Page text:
Carbon Monoxide Increases Heart-Related Hospitalizations

Ruzanna Harutyunyan's picture
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Levels of ambient carbon monoxide (CO) in the air well below accepted environmental standards are associated with an increased risk of hospital admissions for heart problems among the elderly, according to a study reported in Circulation: Journal of the American Heart Association.

In one of the first nationwide studies of ambient low-level carbon monoxide emissions and cardiovascular disease (CVD), a 1 part per million (ppm) increase in daily one-hour exposure was associated with a 0.96 percent increase in the risk of hospitalization among people over age 65.

The increased risk persisted at extremely low CO levels of less than 1 ppm, suggesting that the detrimental effects of even short exposure to low levels of CO or other traffic related pollutants pose an under-recognized health risk to seniors, said Michelle L. Bell, Ph.D., lead researcher of the study.

A concentration of 1 ppm corresponds to 1 part pollutant per 1 million parts of breathable air. As a liquid, it’s equivalent to about one drop of water in a 13-gallon trash can.

“This may be evidence of an association between short-term exposure to ambient carbon monoxide and risk of cardiovascular disease hospitalizations, even at levels well below current U.S. health-based regulatory standards,” said Bell, associate professor of environmental health at Yale University’s School of Forestry and Environmental Studies in New Haven, Conn.

“This evidence indicates that exposure to current carbon monoxide levels may still pose a public health threat, particularly for persons with CVD.”

Current CO levels in the United States are low and well below the U.S. Environmental Protection Agency’s (EPA) health-based National Ambient Air Quality Standard of 35 ppm for one-hour daily maximum in almost all areas. Carbon monoxide is a tasteless, odorless gas in the outdoor atmosphere that’s generated by traffic exhaust and other combustion.

Researchers based their findings on a review of hospital records for 9.3 million Medicare enrollees and air pollution levels gathered between 1999 and 2005 in 126 urban counties around the United States.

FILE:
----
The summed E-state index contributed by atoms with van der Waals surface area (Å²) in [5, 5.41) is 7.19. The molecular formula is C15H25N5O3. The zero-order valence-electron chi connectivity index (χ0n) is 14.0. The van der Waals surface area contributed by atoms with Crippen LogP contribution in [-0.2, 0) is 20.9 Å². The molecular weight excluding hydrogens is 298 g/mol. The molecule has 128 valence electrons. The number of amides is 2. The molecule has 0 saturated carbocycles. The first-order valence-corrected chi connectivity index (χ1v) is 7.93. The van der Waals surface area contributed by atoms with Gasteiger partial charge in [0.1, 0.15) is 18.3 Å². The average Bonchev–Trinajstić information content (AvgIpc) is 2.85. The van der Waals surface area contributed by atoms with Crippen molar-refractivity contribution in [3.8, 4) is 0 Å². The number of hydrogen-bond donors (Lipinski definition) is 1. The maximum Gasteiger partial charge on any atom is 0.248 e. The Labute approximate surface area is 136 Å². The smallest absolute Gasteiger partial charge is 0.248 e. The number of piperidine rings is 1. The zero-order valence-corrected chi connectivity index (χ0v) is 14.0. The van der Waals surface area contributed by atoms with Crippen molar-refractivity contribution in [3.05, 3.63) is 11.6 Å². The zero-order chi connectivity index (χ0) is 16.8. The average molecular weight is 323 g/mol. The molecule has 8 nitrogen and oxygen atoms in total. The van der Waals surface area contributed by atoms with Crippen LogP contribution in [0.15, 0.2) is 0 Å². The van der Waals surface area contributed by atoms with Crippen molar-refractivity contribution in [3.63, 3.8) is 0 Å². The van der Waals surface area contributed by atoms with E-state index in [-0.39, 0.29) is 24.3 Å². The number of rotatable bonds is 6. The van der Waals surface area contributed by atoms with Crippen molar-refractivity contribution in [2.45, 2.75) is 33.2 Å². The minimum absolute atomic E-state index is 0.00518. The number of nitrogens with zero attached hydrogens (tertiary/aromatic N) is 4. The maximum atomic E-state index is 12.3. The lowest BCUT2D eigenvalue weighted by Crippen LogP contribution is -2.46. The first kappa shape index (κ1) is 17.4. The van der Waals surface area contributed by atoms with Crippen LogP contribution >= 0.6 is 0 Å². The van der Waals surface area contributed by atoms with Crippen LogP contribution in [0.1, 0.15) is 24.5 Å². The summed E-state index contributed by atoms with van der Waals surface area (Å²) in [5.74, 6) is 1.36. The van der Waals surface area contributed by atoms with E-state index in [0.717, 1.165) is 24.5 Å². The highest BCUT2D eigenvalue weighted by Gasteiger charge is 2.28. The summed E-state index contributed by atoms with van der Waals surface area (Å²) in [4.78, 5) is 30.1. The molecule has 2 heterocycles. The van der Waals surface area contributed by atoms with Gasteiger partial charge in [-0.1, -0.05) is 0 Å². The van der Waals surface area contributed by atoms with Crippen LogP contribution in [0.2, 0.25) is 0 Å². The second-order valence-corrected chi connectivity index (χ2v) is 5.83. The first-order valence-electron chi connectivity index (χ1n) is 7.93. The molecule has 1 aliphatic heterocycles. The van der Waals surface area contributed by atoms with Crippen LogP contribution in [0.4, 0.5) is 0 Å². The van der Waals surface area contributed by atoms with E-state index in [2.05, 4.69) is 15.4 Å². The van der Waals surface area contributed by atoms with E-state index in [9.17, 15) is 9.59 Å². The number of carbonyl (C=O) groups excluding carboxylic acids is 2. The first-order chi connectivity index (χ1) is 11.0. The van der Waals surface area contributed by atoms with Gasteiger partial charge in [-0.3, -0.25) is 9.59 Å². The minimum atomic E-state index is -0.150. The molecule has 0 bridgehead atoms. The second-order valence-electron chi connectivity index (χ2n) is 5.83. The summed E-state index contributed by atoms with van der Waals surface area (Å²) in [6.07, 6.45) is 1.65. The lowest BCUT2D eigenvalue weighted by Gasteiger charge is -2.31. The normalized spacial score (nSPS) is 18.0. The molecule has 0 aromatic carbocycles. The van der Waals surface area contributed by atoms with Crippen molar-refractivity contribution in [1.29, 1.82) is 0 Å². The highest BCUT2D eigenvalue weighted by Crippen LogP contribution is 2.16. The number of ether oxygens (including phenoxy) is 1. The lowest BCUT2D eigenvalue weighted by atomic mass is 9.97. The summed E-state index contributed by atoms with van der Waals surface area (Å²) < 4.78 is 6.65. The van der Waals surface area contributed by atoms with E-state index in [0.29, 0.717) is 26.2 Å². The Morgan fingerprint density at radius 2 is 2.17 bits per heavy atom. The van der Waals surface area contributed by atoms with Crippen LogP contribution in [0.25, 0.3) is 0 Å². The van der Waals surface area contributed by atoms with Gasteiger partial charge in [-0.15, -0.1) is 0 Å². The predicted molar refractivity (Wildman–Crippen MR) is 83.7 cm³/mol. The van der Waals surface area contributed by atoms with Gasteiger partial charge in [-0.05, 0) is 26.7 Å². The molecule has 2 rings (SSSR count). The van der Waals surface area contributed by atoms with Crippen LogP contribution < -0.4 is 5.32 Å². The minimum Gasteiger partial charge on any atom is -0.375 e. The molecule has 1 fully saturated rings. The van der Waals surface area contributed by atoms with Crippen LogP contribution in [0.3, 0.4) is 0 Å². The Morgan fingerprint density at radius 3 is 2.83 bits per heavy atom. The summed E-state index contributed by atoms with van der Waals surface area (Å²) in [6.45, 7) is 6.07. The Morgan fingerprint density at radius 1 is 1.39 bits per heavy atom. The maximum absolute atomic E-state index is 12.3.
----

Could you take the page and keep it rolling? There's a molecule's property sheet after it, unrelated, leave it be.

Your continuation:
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Most previous evidence linking CO and CVD has come from controlled studies involving CO inhalation at higher concentrations. Prior research on short-term exposure to ambient CO levels and CVD hospitalizations has yielded inconsistent results, and the potential role of other pollutants or whether CVD rates increase with low-level exposure has not been adequately studied.

“We found evidence that the association between CO and risk of cardiovascular hospitalizations persisted at daily exposure levels of under 1 ppm,” Bell said.

Researchers examined hospital admission records using different exposure models adjusted for other traffic-related pollutants, including nitrogen dioxide, fine particles and elemental carbon.

“We found a positive and statistically significant association between same-day carbon monoxide levels and an increased risk of hospitalization for multiple CVD outcomes, including ischemic heart disease, heart rhythm disturbances and heart failure, as well as cerebrovascular disease and total CVD,” Bell said.

“One critical finding of our research is the perhaps unexpectedly strong effect observed at current ambient levels. Additional research is needed to disentangle the effects of CO from other traffic-related pollutants such as fine particles.”

In an accompanying editorial on this study and one on smoking, Annette Peters, Ph.D., from the German Research Center for Environmental Health, Institute of Epidemiology, notes that the research “makes an important contribution of the assessment of the role of the environment for cardiovascular health.” Together, the studies:

• highlight the consistently emerging evidence that both indoor and outdoor air quality is a modifiable risk factor for cardiovascular disease;

• provide consistent evidence for health effects of particulate matter;

• note that the health effects of low dose smoking, secondhand smoke and air pollution are probably still underestimated by decision makers around the world; and

• suggest that air quality regulation should include regular reassessment of emerging and existing air quality measures in addition to a standard for particulate matter smaller than 2.5 ?m (PM2.5).

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